Thursday, January 13, 2011

Light reading update

I have to say that I hugely enjoyed Patrick Rothfuss's The Name of the Wind. I had heard very good things about it, but it is necessary to take epic fantasy recommendations with a grain of salt: however, it breathes new life into the old scarecrow of the genre with incredibly rewarding results. I will even go so far as to say that it strongly and pleasantly reminded me of David Copperfield, one of my top ten favorite novels of all time! My only regret is that I did not wait just a little longer to get to it, since my impulse on finishing it was to demand the next installment - but that's not out till March 1: however will I wait?!?

I had quite mixed feelings about Bound to Last: 30 Writers on their Most Cherished Book. There are a number of very good essays, but many of the others are on the short/shallow side (you get that bad magaziney feeling, cumulatively - there is no clear principle of selection for who is included, and people have spent quite evidently different amounts of time and thought in composing their pieces); there is also a genuinely distressing subtext of hostility towards electronic books! It is perplexing to me - I have seen it elsewhere recently too - why the sense of an opposition? It is surely not an either-or, a few of the writers here acknowledge this thoughtfully but more of them just lash out against the immateriality of the e-text.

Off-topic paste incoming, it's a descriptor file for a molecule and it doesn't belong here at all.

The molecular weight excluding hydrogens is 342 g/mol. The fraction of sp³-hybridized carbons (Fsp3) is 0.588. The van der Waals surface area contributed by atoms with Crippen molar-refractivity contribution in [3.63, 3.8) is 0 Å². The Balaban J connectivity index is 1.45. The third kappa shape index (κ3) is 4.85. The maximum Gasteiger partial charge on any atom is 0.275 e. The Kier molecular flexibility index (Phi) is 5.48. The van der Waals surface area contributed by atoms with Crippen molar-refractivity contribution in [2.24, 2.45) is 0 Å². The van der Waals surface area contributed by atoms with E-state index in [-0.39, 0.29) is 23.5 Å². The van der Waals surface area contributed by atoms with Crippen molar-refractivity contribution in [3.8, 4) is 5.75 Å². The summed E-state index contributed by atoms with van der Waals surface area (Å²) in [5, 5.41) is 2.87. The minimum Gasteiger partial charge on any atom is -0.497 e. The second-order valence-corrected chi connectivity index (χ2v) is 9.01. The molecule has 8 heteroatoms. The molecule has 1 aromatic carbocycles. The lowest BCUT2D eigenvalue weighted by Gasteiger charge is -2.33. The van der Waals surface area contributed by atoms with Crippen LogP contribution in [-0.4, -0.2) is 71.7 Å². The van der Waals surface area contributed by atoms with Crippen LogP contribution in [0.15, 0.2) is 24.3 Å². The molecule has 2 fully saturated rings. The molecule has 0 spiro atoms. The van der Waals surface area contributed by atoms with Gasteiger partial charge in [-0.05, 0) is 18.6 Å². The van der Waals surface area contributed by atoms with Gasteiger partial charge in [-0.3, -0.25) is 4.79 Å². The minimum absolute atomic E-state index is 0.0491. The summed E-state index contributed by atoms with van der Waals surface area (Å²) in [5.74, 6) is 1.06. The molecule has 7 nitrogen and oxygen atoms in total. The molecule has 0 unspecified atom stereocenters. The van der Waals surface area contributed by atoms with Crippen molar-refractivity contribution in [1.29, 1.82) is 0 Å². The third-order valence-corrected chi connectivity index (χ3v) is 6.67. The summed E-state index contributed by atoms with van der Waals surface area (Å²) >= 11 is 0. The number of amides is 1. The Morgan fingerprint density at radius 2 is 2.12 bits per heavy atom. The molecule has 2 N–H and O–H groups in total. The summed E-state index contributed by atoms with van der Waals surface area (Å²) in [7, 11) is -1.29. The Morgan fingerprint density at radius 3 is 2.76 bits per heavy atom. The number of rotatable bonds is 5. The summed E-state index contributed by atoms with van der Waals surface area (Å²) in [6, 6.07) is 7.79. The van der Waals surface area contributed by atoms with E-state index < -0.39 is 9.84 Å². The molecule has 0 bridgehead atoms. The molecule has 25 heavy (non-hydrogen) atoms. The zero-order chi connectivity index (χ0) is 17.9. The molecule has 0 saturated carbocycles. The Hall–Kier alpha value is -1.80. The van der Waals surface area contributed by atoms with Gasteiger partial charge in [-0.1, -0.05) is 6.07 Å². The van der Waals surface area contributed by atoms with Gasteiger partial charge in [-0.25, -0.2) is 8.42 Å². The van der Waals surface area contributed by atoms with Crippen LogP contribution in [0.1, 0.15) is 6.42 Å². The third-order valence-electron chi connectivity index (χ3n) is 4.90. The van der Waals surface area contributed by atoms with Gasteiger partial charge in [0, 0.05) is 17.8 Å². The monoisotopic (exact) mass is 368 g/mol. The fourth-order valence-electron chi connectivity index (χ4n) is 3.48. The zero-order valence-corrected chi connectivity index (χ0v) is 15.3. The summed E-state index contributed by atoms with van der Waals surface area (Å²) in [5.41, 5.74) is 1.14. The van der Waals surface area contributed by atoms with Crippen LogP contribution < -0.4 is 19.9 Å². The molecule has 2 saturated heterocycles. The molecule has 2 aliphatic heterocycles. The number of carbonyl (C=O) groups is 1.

Perversely, I read this book on my Kindle - I should have waited till I was back in the U.S. to order it, since I'm only reading it now anyway, but as soon as I heard about Ed Park's piece on "The Dungeon Masters Guide" I knew I had to get my hands on it at once, island living notwithstanding. That piece met or even exceeded expectations: it is a great little bit, and now I will have to get hold of a 'real' copy of the book so that I can xerox it and share it with others!

Other standouts: David Hadju on Ralph Ellison; Karen Joy Fowler on The Once and Future King.

Anyway, here's one of the bits I liked from Ed's essay - I too grew up on and loved those Wordly Wise vocab books! -- the whole pieces takes the form of 100 numbered points:
15. "In grade school, English class was divided between reading, grammar, and spelling. I liked the first, dreaded the second, looked forward to the last. The vocab book we used was called Wordly Wise. There was a whole sequence of them, with an owl on the cover."

16. "At school I loved vocabulary lessons. Discovering new words. I remember distinctly the time we learned the difference between metaphor and simile--the time we learned what these words even were. The words themselves were so interesting. They weren't shaped like other words I knew. Simile reminded me of smile and, in doing so, made me smile."

17. "Dungeons & Dragons, particularly the Dungeon Masters Guide, was like the phantasmagorical appendix to Wordly Wise. My supplementary, self-directed lessons."